Do these descriptions sound familiar? Your child never seems to listen to what you say. His homework is never finished. He forgets things. His teacher tells you that he is easily distracted in class. He often can’t remain in his seat.
These may be signs of attention deficit disorders. Teachers know that many students have difficulty with school work because they have trouble paying attention. Now, research can tell us why. Experts say that 20 percent of the population may have attention problems that are known as attention deficit disorder (ADD) and attention deficit disorder with hyperactivity (ADHD).
What are these learning disabilities? What can parents do if they suspect their child is ADD or ADHD?
What If I Suspect My Child Has ADD or ADHD?
Neither parents nor teachers can diagnose ADD or ADHD by themselves. If you suspect your child has an attention disorder, have a doctor examine him. This can rule out other physical problems that show similar symptoms.
The school counselor, a child psychologist or psychiatrist, or other medical professionals may also be helpful.
If your child is diagnosed with ADD or ADHD, your doctor and the school staff can help you learn what you can do at home to help your child. Long-term treatment to meet a child’s medical and emotional needs is often required. Some doctors may recommend using drugs as one part of the treatment. The important thing to remember is that thousands of people have learned how to deal successfully with ADD and ADHD.
Parents Can Help Children With ADD and ADHD
What can you do if your child is diagnosed with ADD or ADHD? Here are some suggestions:
- Face the facts. Accept the idea that it is hard for your child to concentrate.
- Drop the scolding and nagging. They won’t help your child.
- Encourage physical activity. Many children with ADD or ADHD need outlets for their energy.
- Be encouraging. Children with these disorders need extra support.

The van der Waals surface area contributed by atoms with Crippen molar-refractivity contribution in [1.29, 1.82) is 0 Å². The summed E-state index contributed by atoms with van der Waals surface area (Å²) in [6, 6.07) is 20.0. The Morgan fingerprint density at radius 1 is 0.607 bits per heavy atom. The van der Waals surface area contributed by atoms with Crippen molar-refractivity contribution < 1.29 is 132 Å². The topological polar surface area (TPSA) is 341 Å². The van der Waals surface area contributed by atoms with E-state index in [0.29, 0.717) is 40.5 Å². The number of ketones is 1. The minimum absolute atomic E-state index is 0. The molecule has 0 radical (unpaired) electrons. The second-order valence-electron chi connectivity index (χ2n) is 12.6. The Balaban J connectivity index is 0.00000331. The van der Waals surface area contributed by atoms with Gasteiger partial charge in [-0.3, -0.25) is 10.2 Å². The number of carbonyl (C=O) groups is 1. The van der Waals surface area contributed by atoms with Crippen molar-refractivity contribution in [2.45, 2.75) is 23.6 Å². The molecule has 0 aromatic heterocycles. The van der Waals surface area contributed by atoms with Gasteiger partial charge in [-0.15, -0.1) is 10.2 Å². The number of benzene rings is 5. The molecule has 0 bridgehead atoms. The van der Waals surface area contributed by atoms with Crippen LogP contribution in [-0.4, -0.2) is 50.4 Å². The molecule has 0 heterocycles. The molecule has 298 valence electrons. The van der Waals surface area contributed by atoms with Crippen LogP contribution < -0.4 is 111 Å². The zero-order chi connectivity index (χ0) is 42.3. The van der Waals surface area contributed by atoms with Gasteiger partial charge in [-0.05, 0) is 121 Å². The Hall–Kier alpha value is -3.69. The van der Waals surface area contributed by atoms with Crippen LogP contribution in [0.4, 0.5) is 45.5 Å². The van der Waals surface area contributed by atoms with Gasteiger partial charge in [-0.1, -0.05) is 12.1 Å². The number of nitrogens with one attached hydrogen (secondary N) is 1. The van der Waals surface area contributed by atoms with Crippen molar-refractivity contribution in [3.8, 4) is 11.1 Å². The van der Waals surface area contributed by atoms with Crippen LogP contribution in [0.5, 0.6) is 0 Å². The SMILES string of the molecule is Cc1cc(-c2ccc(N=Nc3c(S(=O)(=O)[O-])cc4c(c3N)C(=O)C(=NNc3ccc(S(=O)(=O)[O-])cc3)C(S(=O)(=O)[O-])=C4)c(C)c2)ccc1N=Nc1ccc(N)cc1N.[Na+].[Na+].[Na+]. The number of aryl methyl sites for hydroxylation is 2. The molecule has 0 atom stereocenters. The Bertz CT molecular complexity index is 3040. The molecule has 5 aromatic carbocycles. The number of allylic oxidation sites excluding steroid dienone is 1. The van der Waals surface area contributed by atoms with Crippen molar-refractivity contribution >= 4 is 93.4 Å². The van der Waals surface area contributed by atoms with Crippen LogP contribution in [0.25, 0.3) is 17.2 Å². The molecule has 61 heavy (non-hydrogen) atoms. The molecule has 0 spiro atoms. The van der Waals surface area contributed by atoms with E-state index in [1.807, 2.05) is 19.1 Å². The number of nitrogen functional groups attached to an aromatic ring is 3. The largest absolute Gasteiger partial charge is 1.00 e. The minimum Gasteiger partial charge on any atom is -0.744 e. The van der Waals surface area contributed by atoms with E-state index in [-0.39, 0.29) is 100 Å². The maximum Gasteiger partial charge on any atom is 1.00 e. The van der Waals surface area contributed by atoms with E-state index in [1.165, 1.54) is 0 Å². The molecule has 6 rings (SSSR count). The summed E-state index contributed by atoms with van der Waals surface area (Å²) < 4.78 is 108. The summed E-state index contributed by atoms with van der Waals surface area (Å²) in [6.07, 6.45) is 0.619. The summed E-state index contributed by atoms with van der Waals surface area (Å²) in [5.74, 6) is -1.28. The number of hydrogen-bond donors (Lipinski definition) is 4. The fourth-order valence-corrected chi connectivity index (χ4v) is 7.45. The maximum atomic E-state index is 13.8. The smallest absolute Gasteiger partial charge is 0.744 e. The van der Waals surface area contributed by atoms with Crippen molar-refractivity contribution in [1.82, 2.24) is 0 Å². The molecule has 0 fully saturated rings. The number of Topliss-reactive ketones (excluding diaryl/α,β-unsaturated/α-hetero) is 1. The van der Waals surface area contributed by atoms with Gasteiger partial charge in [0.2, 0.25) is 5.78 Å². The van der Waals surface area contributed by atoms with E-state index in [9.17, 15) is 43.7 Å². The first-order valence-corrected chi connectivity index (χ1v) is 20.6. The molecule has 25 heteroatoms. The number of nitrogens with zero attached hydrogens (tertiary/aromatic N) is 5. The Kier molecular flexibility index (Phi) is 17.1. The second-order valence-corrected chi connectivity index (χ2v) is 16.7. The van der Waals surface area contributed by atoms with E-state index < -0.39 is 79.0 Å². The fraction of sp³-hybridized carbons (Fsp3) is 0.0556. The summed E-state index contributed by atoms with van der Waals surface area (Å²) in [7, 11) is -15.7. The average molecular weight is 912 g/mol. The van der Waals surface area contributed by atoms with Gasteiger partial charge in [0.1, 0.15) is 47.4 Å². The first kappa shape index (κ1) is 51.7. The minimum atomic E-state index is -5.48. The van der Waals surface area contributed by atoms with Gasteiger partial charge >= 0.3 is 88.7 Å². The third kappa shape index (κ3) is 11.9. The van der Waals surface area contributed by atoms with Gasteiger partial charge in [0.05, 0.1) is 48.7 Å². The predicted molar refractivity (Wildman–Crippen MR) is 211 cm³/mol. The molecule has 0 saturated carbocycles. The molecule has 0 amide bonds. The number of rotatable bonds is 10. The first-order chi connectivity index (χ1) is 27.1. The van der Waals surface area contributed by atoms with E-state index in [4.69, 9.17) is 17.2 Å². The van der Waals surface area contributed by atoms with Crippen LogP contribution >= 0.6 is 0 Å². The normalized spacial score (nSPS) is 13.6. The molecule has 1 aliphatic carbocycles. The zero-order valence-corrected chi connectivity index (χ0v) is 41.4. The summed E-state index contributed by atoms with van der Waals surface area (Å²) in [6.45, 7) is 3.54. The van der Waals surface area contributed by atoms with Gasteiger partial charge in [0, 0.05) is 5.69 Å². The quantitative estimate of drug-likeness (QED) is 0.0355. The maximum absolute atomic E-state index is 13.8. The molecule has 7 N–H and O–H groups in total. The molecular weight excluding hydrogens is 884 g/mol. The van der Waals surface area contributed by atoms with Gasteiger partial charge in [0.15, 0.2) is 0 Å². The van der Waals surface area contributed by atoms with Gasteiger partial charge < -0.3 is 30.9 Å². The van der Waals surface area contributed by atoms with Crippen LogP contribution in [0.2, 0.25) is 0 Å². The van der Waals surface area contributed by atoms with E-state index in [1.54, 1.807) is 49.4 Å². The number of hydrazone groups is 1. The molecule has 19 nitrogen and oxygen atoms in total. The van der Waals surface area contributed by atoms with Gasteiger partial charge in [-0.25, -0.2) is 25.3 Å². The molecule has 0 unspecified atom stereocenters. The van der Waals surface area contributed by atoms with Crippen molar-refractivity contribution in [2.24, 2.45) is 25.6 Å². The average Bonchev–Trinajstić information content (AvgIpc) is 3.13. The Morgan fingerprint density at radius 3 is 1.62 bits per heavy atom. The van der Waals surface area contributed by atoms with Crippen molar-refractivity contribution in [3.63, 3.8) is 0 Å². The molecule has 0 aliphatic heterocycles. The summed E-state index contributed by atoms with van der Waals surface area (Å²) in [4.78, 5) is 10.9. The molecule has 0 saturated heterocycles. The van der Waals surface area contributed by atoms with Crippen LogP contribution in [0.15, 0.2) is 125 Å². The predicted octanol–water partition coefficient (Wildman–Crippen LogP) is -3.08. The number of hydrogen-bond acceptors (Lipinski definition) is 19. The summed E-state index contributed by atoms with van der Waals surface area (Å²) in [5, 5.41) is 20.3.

- Boost your child’s self-esteem. Focus on your child’s strengths. Encourage involvement in activities where he can excel.
- Foster responsibility. Establish rewards and consequences for good and poor behavior.
- Follow good behavior with positive consequences as quickly as possible. Reward your child with some one-on-one time with you or a special snack.
- Provide structure. ADD and ADHD children need goals and family rules. Routines for things like homework and bedtime can make your child’s life easier.
- Discuss changes. Changes in routines are hard for most kids. They are a special challenge for children with ADD and ADHD. If you must change a routine, give your child plenty of warning.
- Minimize distractions. If your child needs to work alone, provide a quiet, uncluttered place for study.
- Written assignments will probably be the most difficult for your child. If possible, see if he can use a computer for writing. This will make editing and proofreading much easier.
- Tape a few reminders inside your child’s notebook: “Write down assignments. Take notebook and paper. Bring all books home.”
What Do ADD and ADHD ‘Look Like’ in Children?
At one time or another, all children have trouble paying attention. But when children are consistently unable to pay attention over a long period of time, they may have ADD. If they also fidget and are in constant motion, they may have ADHD. Here are some of the characteristics of children with attention problems:
- Often fidgets with hands or feet. Often squirms in seat.
- Can’t stay seated.
- Has difficulty waiting turns in group situations.
- Often blurts out answers to questions before they have been completed.
- Doesn’t listen well. Has trouble following instructions—especially complex instructions.
- Is easily distracted.
- Shifts quickly from one activity to another.
- Has difficulty playing quietly.
- Often talks excessively. Often interrupts others.
- Often loses things necessary for activities at home or at school.
- Engages in activities without thinking of the consequences.
Fortunately We Know a Lot About ADD & ADHD
For many years teachers and parents alike thought some children didn’t pay attention and do well in school because they just didn’t want to. Now we know that in many cases children don’t pay attention because they simply can’t.
Happily, once we know that a child has attention problems, we can do a lot at home and at school to help the child succeed. And, the very best approach is for parents and schools to work together.
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